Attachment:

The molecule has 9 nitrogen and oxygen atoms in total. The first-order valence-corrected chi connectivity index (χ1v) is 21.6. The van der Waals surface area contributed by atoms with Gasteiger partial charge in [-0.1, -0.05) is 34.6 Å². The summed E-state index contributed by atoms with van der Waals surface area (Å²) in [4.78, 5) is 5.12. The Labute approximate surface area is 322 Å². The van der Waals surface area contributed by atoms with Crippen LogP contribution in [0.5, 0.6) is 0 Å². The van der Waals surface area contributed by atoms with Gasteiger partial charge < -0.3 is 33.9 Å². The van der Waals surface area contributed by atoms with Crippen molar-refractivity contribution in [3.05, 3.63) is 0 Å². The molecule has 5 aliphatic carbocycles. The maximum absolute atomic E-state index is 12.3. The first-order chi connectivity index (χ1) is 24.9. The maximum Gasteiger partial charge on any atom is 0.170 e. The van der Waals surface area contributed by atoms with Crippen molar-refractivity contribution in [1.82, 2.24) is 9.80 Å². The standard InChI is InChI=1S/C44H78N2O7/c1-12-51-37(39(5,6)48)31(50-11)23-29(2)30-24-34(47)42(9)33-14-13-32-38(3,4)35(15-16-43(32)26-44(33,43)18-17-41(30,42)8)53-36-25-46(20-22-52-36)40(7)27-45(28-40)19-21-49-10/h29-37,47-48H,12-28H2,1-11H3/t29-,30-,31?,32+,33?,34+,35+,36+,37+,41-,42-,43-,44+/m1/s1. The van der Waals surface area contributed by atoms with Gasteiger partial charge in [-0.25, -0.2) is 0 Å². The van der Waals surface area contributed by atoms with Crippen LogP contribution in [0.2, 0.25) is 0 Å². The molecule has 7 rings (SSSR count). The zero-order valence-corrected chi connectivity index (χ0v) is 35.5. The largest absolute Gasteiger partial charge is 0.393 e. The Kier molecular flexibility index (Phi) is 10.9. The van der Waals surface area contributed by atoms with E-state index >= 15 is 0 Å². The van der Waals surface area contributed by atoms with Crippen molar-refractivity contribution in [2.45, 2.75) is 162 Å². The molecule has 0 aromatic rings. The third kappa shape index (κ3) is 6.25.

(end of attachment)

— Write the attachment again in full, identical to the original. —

The molecule has 9 nitrogen and oxygen atoms in total. The first-order valence-corrected chi connectivity index (χ1v) is 21.6. The van der Waals surface area contributed by atoms with Gasteiger partial charge in [-0.1, -0.05) is 34.6 Å². The summed E-state index contributed by atoms with van der Waals surface area (Å²) in [4.78, 5) is 5.12. The Labute approximate surface area is 322 Å². The van der Waals surface area contributed by atoms with Crippen LogP contribution in [0.5, 0.6) is 0 Å². The van der Waals surface area contributed by atoms with Gasteiger partial charge < -0.3 is 33.9 Å². The van der Waals surface area contributed by atoms with Crippen molar-refractivity contribution in [3.05, 3.63) is 0 Å². The molecule has 5 aliphatic carbocycles. The maximum absolute atomic E-state index is 12.3. The first-order chi connectivity index (χ1) is 24.9. The maximum Gasteiger partial charge on any atom is 0.170 e. The van der Waals surface area contributed by atoms with Crippen molar-refractivity contribution in [1.82, 2.24) is 9.80 Å². The standard InChI is InChI=1S/C44H78N2O7/c1-12-51-37(39(5,6)48)31(50-11)23-29(2)30-24-34(47)42(9)33-14-13-32-38(3,4)35(15-16-43(32)26-44(33,43)18-17-41(30,42)8)53-36-25-46(20-22-52-36)40(7)27-45(28-40)19-21-49-10/h29-37,47-48H,12-28H2,1-11H3/t29-,30-,31?,32+,33?,34+,35+,36+,37+,41-,42-,43-,44+/m1/s1. The van der Waals surface area contributed by atoms with Gasteiger partial charge in [-0.25, -0.2) is 0 Å². The van der Waals surface area contributed by atoms with Crippen LogP contribution in [0.2, 0.25) is 0 Å². The molecule has 7 rings (SSSR count). The zero-order valence-corrected chi connectivity index (χ0v) is 35.5. The largest absolute Gasteiger partial charge is 0.393 e. The Kier molecular flexibility index (Phi) is 10.9. The van der Waals surface area contributed by atoms with E-state index >= 15 is 0 Å². The van der Waals surface area contributed by atoms with Crippen molar-refractivity contribution in [2.45, 2.75) is 162 Å². The molecule has 0 aromatic rings. The third kappa shape index (κ3) is 6.25.